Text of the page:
Kidney Function Tests

Overview

What are kidney function tests?

Kidney function tests are urine or blood tests that evaluate how well your kidneys are working. Most of these tests measure glomerular filtration rate (GFR). GFR assesses how efficiently your kidneys clear waste from your system.

What do your kidneys do?

Your kidneys are part of your urinary system. The two kidneys sit in the back of your abdomen just below your ribcage. They help your body filter waste materials and expel them as urine. Your kidneys are also vital for producing:

  • Hormones that maintain blood pressure.
  • Red blood cells, which carry oxygen throughout your body.
  • Vitamin D, which maintains bone and muscle health.

Why might I need a kidney function test?

Some conditions, such as diabetes or high blood pressure (hypertension), affect how well the kidneys work. If you have one of these conditions, your healthcare provider may use kidney function tests to help monitor these conditions.

You may also need a kidney function test if you have symptoms that indicate possible kidney problems. These symptoms might include:

What are the types of kidney function tests?

Your healthcare provider may order one or a few different types of kidney function tests. You may have blood tests for kidney function, such as:

  • Blood urea nitrogen (BUN) measures nitrogen (made from protein breakdown) in your blood.
  • Estimated GFR (eGFR) calculates filtration rates based on your protein levels, age, gender, size and race.
  • Serum creatinine looks for the buildup of creatinine, a waste product from muscle tissue breakdown.

Your healthcare provider may also use 24-hour urine tests, including:

  • Microalbuminuria looks for a specific protein called albumin.
  • Urinalysis evaluates your urine for blood, proteins and function.

Test Details

What happens during a kidney urine test?

You complete 24-hour urine tests at home. For a 24-hour urine test, your provider will give you a container to collect urine. On the day of the test:

  1. Urinate into the toilet as usual after you first wake up.
  2. For the rest of the day, urinate into the container.
  3. On day two, urinate into the container when you first wake up.
  4. Complete the test by dropping your sample off at the healthcare provider’s office or laboratory.

What happens during a kidney blood test?

For a kidney blood test, you visit your provider’s office or laboratory to give a blood sample. A technician uses a small needle and test tube to collect a blood sample.

What can I expect after a kidney test?

Kidney function tests are typically simple and cause no side effects. After blood tests, some people experience:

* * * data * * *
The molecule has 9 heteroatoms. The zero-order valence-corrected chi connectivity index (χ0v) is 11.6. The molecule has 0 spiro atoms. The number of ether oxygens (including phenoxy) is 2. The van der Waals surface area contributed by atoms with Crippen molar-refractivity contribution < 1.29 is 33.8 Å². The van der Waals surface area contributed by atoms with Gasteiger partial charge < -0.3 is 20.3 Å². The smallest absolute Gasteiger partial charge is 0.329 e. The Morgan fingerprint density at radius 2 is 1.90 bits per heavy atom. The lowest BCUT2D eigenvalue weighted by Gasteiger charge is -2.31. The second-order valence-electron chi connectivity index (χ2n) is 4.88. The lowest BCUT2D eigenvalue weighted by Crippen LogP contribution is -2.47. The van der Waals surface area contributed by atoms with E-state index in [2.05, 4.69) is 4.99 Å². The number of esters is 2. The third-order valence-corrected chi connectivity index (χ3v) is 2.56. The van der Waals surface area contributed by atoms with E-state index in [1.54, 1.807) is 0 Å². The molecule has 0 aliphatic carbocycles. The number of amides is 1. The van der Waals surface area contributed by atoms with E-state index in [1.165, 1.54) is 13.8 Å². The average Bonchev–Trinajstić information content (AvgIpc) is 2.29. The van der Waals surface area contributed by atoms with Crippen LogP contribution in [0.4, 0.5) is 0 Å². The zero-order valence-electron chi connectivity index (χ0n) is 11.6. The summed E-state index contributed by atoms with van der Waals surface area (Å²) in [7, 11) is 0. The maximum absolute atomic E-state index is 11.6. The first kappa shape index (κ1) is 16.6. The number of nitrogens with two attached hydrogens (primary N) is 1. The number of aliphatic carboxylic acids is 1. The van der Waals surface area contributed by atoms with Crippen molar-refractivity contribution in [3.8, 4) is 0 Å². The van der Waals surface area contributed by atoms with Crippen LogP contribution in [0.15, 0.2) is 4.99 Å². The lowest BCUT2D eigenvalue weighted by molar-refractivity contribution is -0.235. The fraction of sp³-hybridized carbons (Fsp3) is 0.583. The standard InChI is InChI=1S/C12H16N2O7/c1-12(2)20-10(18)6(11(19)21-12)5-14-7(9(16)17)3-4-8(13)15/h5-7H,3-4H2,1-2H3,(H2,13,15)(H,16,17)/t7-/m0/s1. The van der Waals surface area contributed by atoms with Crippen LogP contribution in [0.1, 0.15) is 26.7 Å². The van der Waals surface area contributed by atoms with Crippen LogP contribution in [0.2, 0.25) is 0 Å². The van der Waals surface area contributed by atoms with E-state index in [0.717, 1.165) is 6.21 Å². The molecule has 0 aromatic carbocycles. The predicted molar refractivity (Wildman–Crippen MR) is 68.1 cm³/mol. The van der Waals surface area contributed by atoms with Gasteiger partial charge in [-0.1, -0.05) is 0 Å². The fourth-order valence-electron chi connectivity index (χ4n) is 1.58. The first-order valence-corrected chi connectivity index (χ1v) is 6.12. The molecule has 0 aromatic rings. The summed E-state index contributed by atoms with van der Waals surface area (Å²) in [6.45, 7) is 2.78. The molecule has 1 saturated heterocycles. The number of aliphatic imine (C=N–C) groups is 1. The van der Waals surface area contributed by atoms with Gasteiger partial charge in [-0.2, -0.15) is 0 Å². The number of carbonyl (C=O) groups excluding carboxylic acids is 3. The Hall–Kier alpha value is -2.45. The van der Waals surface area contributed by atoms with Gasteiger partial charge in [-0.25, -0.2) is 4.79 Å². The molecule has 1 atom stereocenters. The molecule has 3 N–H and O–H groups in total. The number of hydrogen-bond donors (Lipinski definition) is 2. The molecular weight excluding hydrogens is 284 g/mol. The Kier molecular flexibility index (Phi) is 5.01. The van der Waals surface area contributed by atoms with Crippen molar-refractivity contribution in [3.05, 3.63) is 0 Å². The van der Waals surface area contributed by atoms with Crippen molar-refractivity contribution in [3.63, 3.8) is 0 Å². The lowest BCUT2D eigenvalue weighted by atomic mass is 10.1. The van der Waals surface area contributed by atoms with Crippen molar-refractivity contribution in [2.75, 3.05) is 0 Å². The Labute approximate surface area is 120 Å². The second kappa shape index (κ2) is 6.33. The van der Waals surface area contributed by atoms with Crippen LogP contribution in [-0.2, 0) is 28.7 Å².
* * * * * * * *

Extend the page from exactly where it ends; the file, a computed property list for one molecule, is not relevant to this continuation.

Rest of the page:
Blood tests and urine tests typically don’t cause long-term pain or complications. Call your healthcare provider if you have pain, fatigue, or other symptoms that don’t go away.

Results and Follow-Up

When should I know the results of a kidney function test?

How soon you receive test results can vary. Sometimes, your provider discusses the results of your test on the same day. Or your provider may send the test to a lab, and you receive results in a few days.

What do the results of my kidney function test mean?

Kidney function test results can tell you whether your kidneys are functioning typically or not. Most function tests look for two measurements:

  • GFR of less than 60 could indicate kidney disease.
  • Urine albumin-to-creatinine ratio (UACR) of more than 30 milligrams per gram could be a warning sign of kidney disease.

What if my test results show early kidney disease?

If a test shows irregular results, your healthcare provider will follow up with you about treatment options. You may receive medications to control blood pressure. Or you may follow up with a nephrologist (a doctor who specializes in the kidneys).

If your test results are atypical, your provider will likely order more frequent kidney function tests in the future. Regular testing helps your provider track your health and any underlying conditions.

A note from Cleveland Clinic

Kidney function tests check how well your kidneys are working. Healthy kidneys assist with removing waste from your body. Conditions such as diabetes or high blood pressure can affect your kidney function. You may also need a kidney function test to diagnose or rule out an infection. Kidney function tests include blood tests or urine tests. Typically, your provider gives you your results the same day or within a few days.

Last reviewed by a Cleveland Clinic medical professional on 07/14/2021.

References

  • National Institute of Diabetes and Digestive and Kidney Diseases. Chronic Kidney Disease Tests & Diagnosis. (https://www.niddk.nih.gov/health-information/kidney-disease/chronic-kidney-disease-ckd/tests-diagnosis) Accessed 9/8/2021.
  • National Kidney Foundation. Tests to Measure Kidney Function, Damage and Detect Abnormalities. (https://www.kidney.org/atoz/content/kidneytests) Accessed 9/8/2021.
  • Urology Care Foundation. What is a Urinalysis? (https://www.urologyhealth.org/urology-a-z/u/urinalysis) Accessed 9/8/2021.

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